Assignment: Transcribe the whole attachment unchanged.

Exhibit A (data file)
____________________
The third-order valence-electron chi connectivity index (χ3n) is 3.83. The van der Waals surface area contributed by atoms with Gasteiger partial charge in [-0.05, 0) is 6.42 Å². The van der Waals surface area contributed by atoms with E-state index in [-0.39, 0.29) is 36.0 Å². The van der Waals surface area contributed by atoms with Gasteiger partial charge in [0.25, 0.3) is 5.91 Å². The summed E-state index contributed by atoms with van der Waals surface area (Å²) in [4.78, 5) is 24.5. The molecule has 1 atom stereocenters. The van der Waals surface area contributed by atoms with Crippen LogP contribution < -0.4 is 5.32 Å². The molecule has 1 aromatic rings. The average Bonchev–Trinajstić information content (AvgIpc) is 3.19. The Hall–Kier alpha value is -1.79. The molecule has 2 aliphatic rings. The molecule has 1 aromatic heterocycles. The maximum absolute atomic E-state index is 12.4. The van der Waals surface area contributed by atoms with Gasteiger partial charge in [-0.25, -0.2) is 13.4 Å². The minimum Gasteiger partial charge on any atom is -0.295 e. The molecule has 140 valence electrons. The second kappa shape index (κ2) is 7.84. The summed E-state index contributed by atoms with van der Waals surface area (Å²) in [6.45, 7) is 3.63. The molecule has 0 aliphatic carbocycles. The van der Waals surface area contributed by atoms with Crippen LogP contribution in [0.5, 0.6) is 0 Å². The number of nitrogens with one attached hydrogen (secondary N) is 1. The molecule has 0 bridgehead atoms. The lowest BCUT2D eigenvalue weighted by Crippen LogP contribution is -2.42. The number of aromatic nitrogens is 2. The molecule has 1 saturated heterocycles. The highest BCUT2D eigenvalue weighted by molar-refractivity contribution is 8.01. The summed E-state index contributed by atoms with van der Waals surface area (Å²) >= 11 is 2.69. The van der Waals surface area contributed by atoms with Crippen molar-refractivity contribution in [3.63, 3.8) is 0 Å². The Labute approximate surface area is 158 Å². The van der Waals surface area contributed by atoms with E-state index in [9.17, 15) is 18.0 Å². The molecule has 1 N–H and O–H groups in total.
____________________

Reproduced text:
The third-order valence-electron chi connectivity index (χ3n) is 3.83. The van der Waals surface area contributed by atoms with Gasteiger partial charge in [-0.05, 0) is 6.42 Å². The van der Waals surface area contributed by atoms with E-state index in [-0.39, 0.29) is 36.0 Å². The van der Waals surface area contributed by atoms with Gasteiger partial charge in [0.25, 0.3) is 5.91 Å². The summed E-state index contributed by atoms with van der Waals surface area (Å²) in [4.78, 5) is 24.5. The molecule has 1 atom stereocenters. The van der Waals surface area contributed by atoms with Crippen LogP contribution < -0.4 is 5.32 Å². The molecule has 1 aromatic rings. The average Bonchev–Trinajstić information content (AvgIpc) is 3.19. The Hall–Kier alpha value is -1.79. The molecule has 2 aliphatic rings. The molecule has 1 aromatic heterocycles. The maximum absolute atomic E-state index is 12.4. The van der Waals surface area contributed by atoms with Gasteiger partial charge in [-0.25, -0.2) is 13.4 Å². The minimum Gasteiger partial charge on any atom is -0.295 e. The molecule has 140 valence electrons. The second kappa shape index (κ2) is 7.84. The summed E-state index contributed by atoms with van der Waals surface area (Å²) in [6.45, 7) is 3.63. The molecule has 0 aliphatic carbocycles. The van der Waals surface area contributed by atoms with Crippen LogP contribution in [0.5, 0.6) is 0 Å². The number of nitrogens with one attached hydrogen (secondary N) is 1. The molecule has 0 bridgehead atoms. The lowest BCUT2D eigenvalue weighted by Crippen LogP contribution is -2.42. The number of aromatic nitrogens is 2. The molecule has 1 saturated heterocycles. The highest BCUT2D eigenvalue weighted by molar-refractivity contribution is 8.01. The summed E-state index contributed by atoms with van der Waals surface area (Å²) >= 11 is 2.69. The van der Waals surface area contributed by atoms with Crippen molar-refractivity contribution in [3.63, 3.8) is 0 Å². The Labute approximate surface area is 158 Å². The van der Waals surface area contributed by atoms with E-state index in [9.17, 15) is 18.0 Å². The molecule has 1 N–H and O–H groups in total.